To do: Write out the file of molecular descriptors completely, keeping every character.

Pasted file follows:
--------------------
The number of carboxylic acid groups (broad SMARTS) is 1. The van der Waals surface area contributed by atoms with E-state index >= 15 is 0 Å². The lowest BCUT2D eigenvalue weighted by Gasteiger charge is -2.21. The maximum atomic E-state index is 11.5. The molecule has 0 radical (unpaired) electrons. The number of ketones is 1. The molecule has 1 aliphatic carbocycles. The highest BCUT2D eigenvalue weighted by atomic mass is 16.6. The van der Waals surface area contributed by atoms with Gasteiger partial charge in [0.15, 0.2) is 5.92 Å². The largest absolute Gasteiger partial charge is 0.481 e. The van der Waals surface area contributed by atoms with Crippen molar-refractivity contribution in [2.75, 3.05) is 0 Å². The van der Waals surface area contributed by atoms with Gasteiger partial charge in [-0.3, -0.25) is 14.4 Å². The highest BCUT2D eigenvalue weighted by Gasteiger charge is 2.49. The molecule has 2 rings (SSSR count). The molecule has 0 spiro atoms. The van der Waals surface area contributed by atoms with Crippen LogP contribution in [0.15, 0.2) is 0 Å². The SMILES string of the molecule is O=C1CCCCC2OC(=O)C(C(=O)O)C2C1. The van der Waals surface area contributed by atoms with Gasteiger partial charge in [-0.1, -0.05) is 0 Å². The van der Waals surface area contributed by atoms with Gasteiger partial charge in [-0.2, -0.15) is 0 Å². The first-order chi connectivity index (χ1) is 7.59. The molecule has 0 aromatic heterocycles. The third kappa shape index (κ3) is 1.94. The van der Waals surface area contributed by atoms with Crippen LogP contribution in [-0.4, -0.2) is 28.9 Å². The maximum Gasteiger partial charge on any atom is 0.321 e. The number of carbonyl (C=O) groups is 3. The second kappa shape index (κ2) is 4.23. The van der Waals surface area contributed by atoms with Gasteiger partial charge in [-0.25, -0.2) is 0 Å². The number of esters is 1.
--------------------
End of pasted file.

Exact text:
The number of carboxylic acid groups (broad SMARTS) is 1. The van der Waals surface area contributed by atoms with E-state index >= 15 is 0 Å². The lowest BCUT2D eigenvalue weighted by Gasteiger charge is -2.21. The maximum atomic E-state index is 11.5. The molecule has 0 radical (unpaired) electrons. The number of ketones is 1. The molecule has 1 aliphatic carbocycles. The highest BCUT2D eigenvalue weighted by atomic mass is 16.6. The van der Waals surface area contributed by atoms with Gasteiger partial charge in [0.15, 0.2) is 5.92 Å². The largest absolute Gasteiger partial charge is 0.481 e. The van der Waals surface area contributed by atoms with Crippen molar-refractivity contribution in [2.75, 3.05) is 0 Å². The van der Waals surface area contributed by atoms with Gasteiger partial charge in [-0.3, -0.25) is 14.4 Å². The highest BCUT2D eigenvalue weighted by Gasteiger charge is 2.49. The molecule has 2 rings (SSSR count). The molecule has 0 spiro atoms. The van der Waals surface area contributed by atoms with Crippen LogP contribution in [0.15, 0.2) is 0 Å². The SMILES string of the molecule is O=C1CCCCC2OC(=O)C(C(=O)O)C2C1. The van der Waals surface area contributed by atoms with Gasteiger partial charge in [-0.1, -0.05) is 0 Å². The van der Waals surface area contributed by atoms with Gasteiger partial charge in [-0.2, -0.15) is 0 Å². The first-order chi connectivity index (χ1) is 7.59. The molecule has 0 aromatic heterocycles. The third kappa shape index (κ3) is 1.94. The van der Waals surface area contributed by atoms with Crippen LogP contribution in [-0.4, -0.2) is 28.9 Å². The maximum Gasteiger partial charge on any atom is 0.321 e. The number of carbonyl (C=O) groups is 3. The second kappa shape index (κ2) is 4.23. The van der Waals surface area contributed by atoms with Gasteiger partial charge in [-0.25, -0.2) is 0 Å². The number of esters is 1.